John Lydon isn’t a name many people may recognize. But fans of punk rock will recognize his alter ego, Johnny Rotten, through which he led the notorious Sex Pistols. And yet despite what his reputation may lead people to believe, Lydon has spent almost 40 years devoted to one woman: his wife, Nora Forster. He’s since opened up about her struggle with Alzheimer’s, and how he remains devoted to her even as the disease progresses.
In an interview with The Mirror, he revealed that he is Forster’s full-time caregiver. “I won’t let anyone mess up with her head,” Lydon said. “For me, the real person is still there. That person I love is still there every minute of every day, and that is my life. It’s unfortunate that she forgets things; well, don’t we all?” A year ago, Lydon went public with the news of Forster’s diagnosis, and revealed she still lives with him in Los Angeles.
“I suppose her condition is one of like a permanent hangover for her. It gets worse and worse, bits of the brain store less and less memory, and then suddenly some bits completely vanish,” he explained, adding that she always seems to remember him. “It’s quite amazing as the alleged experts we have had to deal with at enormous expense have said that they have been very impressed that she never ever forgets me, we are constantly there with each other [in her mind] and that bit won’t go. “Why pay for professionals to work on this when I think the message is a bit of love goes a long way.”
Lydon and Forster’s relationship didn’t get the level of media attention as the love story of fellow Sex Pistols rocker Sid Vicious and Nancy Spungen. Yet Lydon and Forster’s is much more moving. Though Forster, a German publishing heiress, is 15 years older than Lydon, they were immediately smitten with each other, and wed in 1979. Forster had a daughter, Ari Up, who fronted another British punk band, and in 2000, Forster and Lydon became the legal guardians of Ari’s twin sons. In 2010, they took in Ari’s daughter as well, after Ari died of breast cancer. Lydon told Yahoo! Entertainment in a 2015 interview how they’ve been able to last so long together, defying the odds against virtually every celebrity relationship.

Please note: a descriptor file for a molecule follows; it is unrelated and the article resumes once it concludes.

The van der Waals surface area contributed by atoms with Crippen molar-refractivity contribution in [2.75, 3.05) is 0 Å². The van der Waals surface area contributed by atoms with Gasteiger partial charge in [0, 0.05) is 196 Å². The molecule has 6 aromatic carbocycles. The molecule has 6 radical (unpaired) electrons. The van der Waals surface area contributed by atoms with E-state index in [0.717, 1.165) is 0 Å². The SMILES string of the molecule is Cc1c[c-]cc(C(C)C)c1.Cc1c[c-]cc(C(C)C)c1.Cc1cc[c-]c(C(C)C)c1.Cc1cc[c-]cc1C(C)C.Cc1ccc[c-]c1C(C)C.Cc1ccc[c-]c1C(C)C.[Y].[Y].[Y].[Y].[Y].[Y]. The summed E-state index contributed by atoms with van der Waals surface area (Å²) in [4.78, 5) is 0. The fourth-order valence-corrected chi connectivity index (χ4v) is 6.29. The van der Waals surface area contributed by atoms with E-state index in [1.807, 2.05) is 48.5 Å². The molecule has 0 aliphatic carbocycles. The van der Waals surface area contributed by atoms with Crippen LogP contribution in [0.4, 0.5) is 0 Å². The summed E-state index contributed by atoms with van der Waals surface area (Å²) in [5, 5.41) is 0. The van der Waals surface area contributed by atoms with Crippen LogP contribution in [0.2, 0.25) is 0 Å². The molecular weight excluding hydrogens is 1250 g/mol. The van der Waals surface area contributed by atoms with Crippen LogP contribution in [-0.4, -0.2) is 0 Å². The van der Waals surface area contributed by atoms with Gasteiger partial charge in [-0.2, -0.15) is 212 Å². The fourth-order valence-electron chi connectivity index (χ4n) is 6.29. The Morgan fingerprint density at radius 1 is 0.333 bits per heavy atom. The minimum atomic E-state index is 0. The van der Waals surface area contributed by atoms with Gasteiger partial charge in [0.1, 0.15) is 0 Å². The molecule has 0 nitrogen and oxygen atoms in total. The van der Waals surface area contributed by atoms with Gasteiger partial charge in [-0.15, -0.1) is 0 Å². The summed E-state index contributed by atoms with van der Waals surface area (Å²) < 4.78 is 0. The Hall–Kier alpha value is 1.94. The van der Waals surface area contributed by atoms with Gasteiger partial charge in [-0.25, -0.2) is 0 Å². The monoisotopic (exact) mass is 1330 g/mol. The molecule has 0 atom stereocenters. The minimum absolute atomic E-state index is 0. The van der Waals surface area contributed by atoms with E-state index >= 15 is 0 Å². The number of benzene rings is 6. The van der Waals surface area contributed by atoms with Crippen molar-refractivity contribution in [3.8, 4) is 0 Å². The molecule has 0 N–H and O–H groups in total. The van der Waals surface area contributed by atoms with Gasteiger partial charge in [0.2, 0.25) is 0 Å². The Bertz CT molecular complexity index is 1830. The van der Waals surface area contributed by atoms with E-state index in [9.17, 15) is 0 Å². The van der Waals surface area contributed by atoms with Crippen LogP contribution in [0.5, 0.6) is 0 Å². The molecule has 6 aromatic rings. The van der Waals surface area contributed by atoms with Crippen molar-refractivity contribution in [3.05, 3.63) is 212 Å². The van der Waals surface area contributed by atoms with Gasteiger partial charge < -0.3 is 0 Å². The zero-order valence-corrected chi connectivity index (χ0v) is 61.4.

“[P]eople like me and Nora, we spend the time and take the effort to understand each other,” he said. “And that then it becomes a life’s work in progress. And for my way of living, that’s how it want it to be. I don’t take commitments lightly. I don’t treat fellow human beings as tools of my trade. So there you go — I’m a loyalist at heart.”
He also told Yahoo! that he was never part of the casual sex scene of the rock world. “I was aware of people that were attracted to me, but not because they knew anything at all about me. It was the fame and fortune. And those kind of people, I don’t want around me. That’s not me being moralistic. … It’s a sense of values. I have to feel that person respects me for who and what I really am… And once I make the commitment, it’s forever.”
And the only woman for him, he says, is Forster. “I can’t think of a better woman on God’s earth than Nora. If we ceased to function as a couple tomorrow there would be no one else. Not ever. I mean it,” he told Yahoo!. “The idea of losing Nora is unbearable. If one of us goes before the other it will be murder for the survivor. She is older than me but women live longer, so we should die at exactly the same time. That would be perfect.”
It’s more important than ever for people like Lydon to speak positively about caring for their spouses or family members with Alzheimer’s or dementia. Assisted suicide is often pushed onto dementia patients, with media outlets describing the murder of persons with dementia as acts of love. Yet people with Alzheimer’s and dementia, or any disability, are not burdens. They are human beings, who deserve love and dignity and kindness — exactly the care Lydon is giving his wife.
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